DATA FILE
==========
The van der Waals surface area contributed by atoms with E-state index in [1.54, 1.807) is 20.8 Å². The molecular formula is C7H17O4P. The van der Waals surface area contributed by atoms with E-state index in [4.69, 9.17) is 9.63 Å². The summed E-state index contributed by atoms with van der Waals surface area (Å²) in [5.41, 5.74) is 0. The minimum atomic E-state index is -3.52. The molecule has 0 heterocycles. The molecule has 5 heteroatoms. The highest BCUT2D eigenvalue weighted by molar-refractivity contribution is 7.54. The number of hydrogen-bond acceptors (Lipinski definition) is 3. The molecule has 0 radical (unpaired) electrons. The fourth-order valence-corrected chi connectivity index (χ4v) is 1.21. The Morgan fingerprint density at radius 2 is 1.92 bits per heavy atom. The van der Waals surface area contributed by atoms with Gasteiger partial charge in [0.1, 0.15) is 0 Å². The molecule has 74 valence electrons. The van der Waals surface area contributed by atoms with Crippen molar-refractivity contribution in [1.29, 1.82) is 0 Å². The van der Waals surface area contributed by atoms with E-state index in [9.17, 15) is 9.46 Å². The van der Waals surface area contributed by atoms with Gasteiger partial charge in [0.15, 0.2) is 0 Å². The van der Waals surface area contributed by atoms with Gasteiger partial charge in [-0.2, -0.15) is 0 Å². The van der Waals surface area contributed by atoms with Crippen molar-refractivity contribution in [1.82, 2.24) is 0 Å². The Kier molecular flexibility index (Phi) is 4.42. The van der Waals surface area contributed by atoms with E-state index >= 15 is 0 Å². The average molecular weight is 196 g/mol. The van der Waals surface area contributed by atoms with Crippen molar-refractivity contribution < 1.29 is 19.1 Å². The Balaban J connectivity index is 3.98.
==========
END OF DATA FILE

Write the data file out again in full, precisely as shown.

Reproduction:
The van der Waals surface area contributed by atoms with E-state index in [1.54, 1.807) is 20.8 Å². The molecular formula is C7H17O4P. The van der Waals surface area contributed by atoms with E-state index in [4.69, 9.17) is 9.63 Å². The summed E-state index contributed by atoms with van der Waals surface area (Å²) in [5.41, 5.74) is 0. The minimum atomic E-state index is -3.52. The molecule has 0 heterocycles. The molecule has 5 heteroatoms. The highest BCUT2D eigenvalue weighted by molar-refractivity contribution is 7.54. The number of hydrogen-bond acceptors (Lipinski definition) is 3. The molecule has 0 radical (unpaired) electrons. The fourth-order valence-corrected chi connectivity index (χ4v) is 1.21. The Morgan fingerprint density at radius 2 is 1.92 bits per heavy atom. The van der Waals surface area contributed by atoms with Gasteiger partial charge in [0.1, 0.15) is 0 Å². The molecule has 74 valence electrons. The van der Waals surface area contributed by atoms with Crippen molar-refractivity contribution in [1.29, 1.82) is 0 Å². The van der Waals surface area contributed by atoms with E-state index in [9.17, 15) is 9.46 Å². The van der Waals surface area contributed by atoms with Gasteiger partial charge in [0.15, 0.2) is 0 Å². The van der Waals surface area contributed by atoms with Gasteiger partial charge in [-0.2, -0.15) is 0 Å². The van der Waals surface area contributed by atoms with Crippen molar-refractivity contribution in [1.82, 2.24) is 0 Å². The Kier molecular flexibility index (Phi) is 4.42. The van der Waals surface area contributed by atoms with E-state index >= 15 is 0 Å². The average molecular weight is 196 g/mol. The van der Waals surface area contributed by atoms with Crippen molar-refractivity contribution < 1.29 is 19.1 Å². The Balaban J connectivity index is 3.98.